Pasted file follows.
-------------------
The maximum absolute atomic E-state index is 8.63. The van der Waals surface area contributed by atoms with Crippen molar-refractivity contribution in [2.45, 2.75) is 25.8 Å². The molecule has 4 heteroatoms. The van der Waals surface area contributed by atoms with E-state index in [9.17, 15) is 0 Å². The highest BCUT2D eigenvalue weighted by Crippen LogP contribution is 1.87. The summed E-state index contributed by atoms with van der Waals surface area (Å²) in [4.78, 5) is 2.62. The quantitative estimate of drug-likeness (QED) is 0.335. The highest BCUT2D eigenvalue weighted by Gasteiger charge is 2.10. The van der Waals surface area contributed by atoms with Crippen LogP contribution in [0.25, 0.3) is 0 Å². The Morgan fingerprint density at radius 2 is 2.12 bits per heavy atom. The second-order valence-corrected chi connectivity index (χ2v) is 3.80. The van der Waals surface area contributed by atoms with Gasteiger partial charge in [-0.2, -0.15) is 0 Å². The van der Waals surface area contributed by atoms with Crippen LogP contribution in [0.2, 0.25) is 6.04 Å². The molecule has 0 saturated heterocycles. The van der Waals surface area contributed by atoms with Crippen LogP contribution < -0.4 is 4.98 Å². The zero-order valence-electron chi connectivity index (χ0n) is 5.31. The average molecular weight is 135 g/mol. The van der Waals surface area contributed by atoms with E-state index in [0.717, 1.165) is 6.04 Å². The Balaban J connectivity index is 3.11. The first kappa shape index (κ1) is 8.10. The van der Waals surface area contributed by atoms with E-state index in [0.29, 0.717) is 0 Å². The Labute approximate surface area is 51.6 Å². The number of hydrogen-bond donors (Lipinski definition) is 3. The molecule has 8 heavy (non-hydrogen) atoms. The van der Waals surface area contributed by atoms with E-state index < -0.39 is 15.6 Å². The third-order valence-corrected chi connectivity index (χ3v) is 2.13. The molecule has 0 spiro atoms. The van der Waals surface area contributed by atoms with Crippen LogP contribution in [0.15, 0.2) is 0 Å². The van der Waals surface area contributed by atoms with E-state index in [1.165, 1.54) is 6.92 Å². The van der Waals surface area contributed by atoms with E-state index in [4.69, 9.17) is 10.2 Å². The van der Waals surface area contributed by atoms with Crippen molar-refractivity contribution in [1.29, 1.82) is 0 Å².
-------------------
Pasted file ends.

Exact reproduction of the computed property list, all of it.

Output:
The maximum absolute atomic E-state index is 8.63. The van der Waals surface area contributed by atoms with Crippen molar-refractivity contribution in [2.45, 2.75) is 25.8 Å². The molecule has 4 heteroatoms. The van der Waals surface area contributed by atoms with E-state index in [9.17, 15) is 0 Å². The highest BCUT2D eigenvalue weighted by Crippen LogP contribution is 1.87. The summed E-state index contributed by atoms with van der Waals surface area (Å²) in [4.78, 5) is 2.62. The quantitative estimate of drug-likeness (QED) is 0.335. The highest BCUT2D eigenvalue weighted by Gasteiger charge is 2.10. The van der Waals surface area contributed by atoms with Crippen LogP contribution in [0.25, 0.3) is 0 Å². The Morgan fingerprint density at radius 2 is 2.12 bits per heavy atom. The second-order valence-corrected chi connectivity index (χ2v) is 3.80. The van der Waals surface area contributed by atoms with Gasteiger partial charge in [-0.2, -0.15) is 0 Å². The van der Waals surface area contributed by atoms with Crippen LogP contribution in [0.2, 0.25) is 6.04 Å². The molecule has 0 saturated heterocycles. The van der Waals surface area contributed by atoms with Crippen LogP contribution < -0.4 is 4.98 Å². The zero-order valence-electron chi connectivity index (χ0n) is 5.31. The average molecular weight is 135 g/mol. The van der Waals surface area contributed by atoms with E-state index in [0.717, 1.165) is 6.04 Å². The Balaban J connectivity index is 3.11. The first kappa shape index (κ1) is 8.10. The van der Waals surface area contributed by atoms with E-state index in [0.29, 0.717) is 0 Å². The Labute approximate surface area is 51.6 Å². The number of hydrogen-bond donors (Lipinski definition) is 3. The molecule has 8 heavy (non-hydrogen) atoms. The van der Waals surface area contributed by atoms with E-state index < -0.39 is 15.6 Å². The third-order valence-corrected chi connectivity index (χ3v) is 2.13. The molecule has 0 spiro atoms. The van der Waals surface area contributed by atoms with Crippen LogP contribution in [0.15, 0.2) is 0 Å². The van der Waals surface area contributed by atoms with E-state index in [1.165, 1.54) is 6.92 Å². The van der Waals surface area contributed by atoms with E-state index in [4.69, 9.17) is 10.2 Å². The van der Waals surface area contributed by atoms with Crippen molar-refractivity contribution in [1.29, 1.82) is 0 Å².